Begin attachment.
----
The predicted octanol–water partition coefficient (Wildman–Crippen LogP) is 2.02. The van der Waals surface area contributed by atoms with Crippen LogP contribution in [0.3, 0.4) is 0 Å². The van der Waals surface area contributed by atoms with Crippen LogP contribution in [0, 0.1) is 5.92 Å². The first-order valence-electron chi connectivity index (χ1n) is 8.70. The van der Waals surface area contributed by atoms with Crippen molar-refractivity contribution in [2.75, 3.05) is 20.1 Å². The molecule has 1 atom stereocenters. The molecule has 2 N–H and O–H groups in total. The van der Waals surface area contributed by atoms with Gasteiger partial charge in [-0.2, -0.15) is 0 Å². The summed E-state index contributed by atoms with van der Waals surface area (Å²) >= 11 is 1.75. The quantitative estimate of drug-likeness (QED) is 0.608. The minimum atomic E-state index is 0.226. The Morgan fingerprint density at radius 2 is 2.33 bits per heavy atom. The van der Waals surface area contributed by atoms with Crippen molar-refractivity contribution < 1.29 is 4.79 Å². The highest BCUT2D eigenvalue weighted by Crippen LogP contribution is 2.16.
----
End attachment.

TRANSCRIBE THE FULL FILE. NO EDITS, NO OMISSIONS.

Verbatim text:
The predicted octanol–water partition coefficient (Wildman–Crippen LogP) is 2.02. The van der Waals surface area contributed by atoms with Crippen LogP contribution in [0.3, 0.4) is 0 Å². The van der Waals surface area contributed by atoms with Crippen LogP contribution in [0, 0.1) is 5.92 Å². The first-order valence-electron chi connectivity index (χ1n) is 8.70. The van der Waals surface area contributed by atoms with Crippen molar-refractivity contribution in [2.75, 3.05) is 20.1 Å². The molecule has 1 atom stereocenters. The molecule has 2 N–H and O–H groups in total. The van der Waals surface area contributed by atoms with Gasteiger partial charge in [-0.2, -0.15) is 0 Å². The summed E-state index contributed by atoms with van der Waals surface area (Å²) >= 11 is 1.75. The quantitative estimate of drug-likeness (QED) is 0.608. The minimum atomic E-state index is 0.226. The Morgan fingerprint density at radius 2 is 2.33 bits per heavy atom. The van der Waals surface area contributed by atoms with Crippen molar-refractivity contribution < 1.29 is 4.79 Å². The highest BCUT2D eigenvalue weighted by Crippen LogP contribution is 2.16.